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Hand-eye Coordination and Visual Discrimination Key to Literacy
Sometimes the best thing you can do for your child’s early literacy development is to just let them play. Turn off the TV and anything else that runs on batteries, then let your child pick up his toys, build blocks or duplos, or manipulate puzzles or game pieces. Not only do you give your child the gift of childhood, something you often fail to do in today’s fast-paced, achievement-oriented world, but you actually help them build skills that are key to learning to read. and write
Hand-eye coordination is a necessary skill for written language and the best way to help your child develop this skill is to let them play with games and activities that involve looking, using and discriminating a number of elements. Puzzles are obviously a great activity for this, but so are manipulative toys like blocks, duplos and magnetix.
My son spent over an hour tonight playing dominoes with his dad – OK, they didn’t so much play as create complex patterns and then knock them over – but I didn’t tell them that they they were engaged in a preliteracy activity. . They were just having fun together.
Studies have shown that spending time on hand-eye coordination activities improves children’s ability to learn to read and decreases the difficulty they face during the process. In fact, engaging in a variety of craft activities, which most children love, can be very beneficial, so add play dough, stickers and glue sticks to your list of educational supplies.
Research shows that early practice of hand-eye coordination activities reduces the risk of reading difficulties.
ACTIVITIES TO ENCOURAGE
Puzzles help develop hand-eye coordination because learning to control hands and fingers according to information received from sight is a coordination skill that helps children in their first attempts to read and write. Determining which piece goes where, working to fit pieces into place by making adjustments, and seeing a sequence develop into an organized pattern can be a great and very satisfying learning experience for children.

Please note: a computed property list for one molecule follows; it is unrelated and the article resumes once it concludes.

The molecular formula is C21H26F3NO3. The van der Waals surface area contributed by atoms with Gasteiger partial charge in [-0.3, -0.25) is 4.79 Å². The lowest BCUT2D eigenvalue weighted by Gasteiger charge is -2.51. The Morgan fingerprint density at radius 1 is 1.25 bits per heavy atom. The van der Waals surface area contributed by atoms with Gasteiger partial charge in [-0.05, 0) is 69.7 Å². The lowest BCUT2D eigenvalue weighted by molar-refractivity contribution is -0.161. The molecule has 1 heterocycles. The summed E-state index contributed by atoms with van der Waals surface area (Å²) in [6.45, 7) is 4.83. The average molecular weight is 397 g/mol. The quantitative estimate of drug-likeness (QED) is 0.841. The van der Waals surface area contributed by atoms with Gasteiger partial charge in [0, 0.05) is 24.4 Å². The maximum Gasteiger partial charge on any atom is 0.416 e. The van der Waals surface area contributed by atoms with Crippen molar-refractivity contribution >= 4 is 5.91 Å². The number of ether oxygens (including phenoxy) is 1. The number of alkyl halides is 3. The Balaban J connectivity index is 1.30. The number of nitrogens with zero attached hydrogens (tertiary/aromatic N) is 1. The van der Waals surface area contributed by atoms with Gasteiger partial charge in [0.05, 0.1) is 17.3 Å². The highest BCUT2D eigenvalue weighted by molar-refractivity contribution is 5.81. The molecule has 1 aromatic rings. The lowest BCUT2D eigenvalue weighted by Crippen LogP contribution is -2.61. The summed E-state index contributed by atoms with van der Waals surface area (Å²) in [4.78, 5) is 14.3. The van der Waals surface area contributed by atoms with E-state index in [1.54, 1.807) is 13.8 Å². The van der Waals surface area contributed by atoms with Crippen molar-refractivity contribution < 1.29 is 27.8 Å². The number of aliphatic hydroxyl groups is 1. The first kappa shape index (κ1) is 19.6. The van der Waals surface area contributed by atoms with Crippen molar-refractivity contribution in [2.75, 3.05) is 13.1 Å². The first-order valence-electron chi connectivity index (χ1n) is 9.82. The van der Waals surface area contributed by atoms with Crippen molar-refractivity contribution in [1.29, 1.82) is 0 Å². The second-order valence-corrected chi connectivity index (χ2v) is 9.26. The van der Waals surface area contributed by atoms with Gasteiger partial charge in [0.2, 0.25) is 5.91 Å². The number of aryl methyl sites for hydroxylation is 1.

Puzzles, matching games and the like are also important in helping children learn visual discrimination. Visual discrimination is the brain’s ability to quickly tell the difference between visually similar letters such as “p”, “b” and “q” or between words such as “was” and “saw”. Students who have difficulty making these distinctions often struggle to learn to read, write, and spell. Playing games, participating in activities, or with toys that help children discriminate between similar objects can be fun for the child and help master an important preliteracy skill. My son likes to help his father to change his lot before throwing it to be deposited at the bank. Of course, we could use an electronic sorter, but our son loves to engage in the activity and it is a valuable learning experience for him.
Visual discrimination can often be learned with your child’s existing toys. Matchbox cars, dolls, and action figures offer opportunities for your child to learn visual discrimination.
They encourage children to work their wrist and finger muscles, and to work on their coordination and fine motor skills to help prepare them for writing practice in their future. Activities to help with these goals include lego and other building sets, playdough, puzzles, pegboards, beads and other board games. These fun and natural activities help children improve their cognitive and fine motor skills without frustration or boredom.
My son engages in many activities every day that encourage hand-eye coordination and visual discrimination. I do not suggest the activity. Better toys and manipulators available to him and he chooses himself. The varied activities can go a whole week building and rebuilding their wooden train every day and then the following week their magnetix set dominates their play time. Some days he plays with both together and pulls in his duplos and wooden blocks for more fun. I don’t care what activity he chooses because I know he’s having fun, challenging his imagination and learning.
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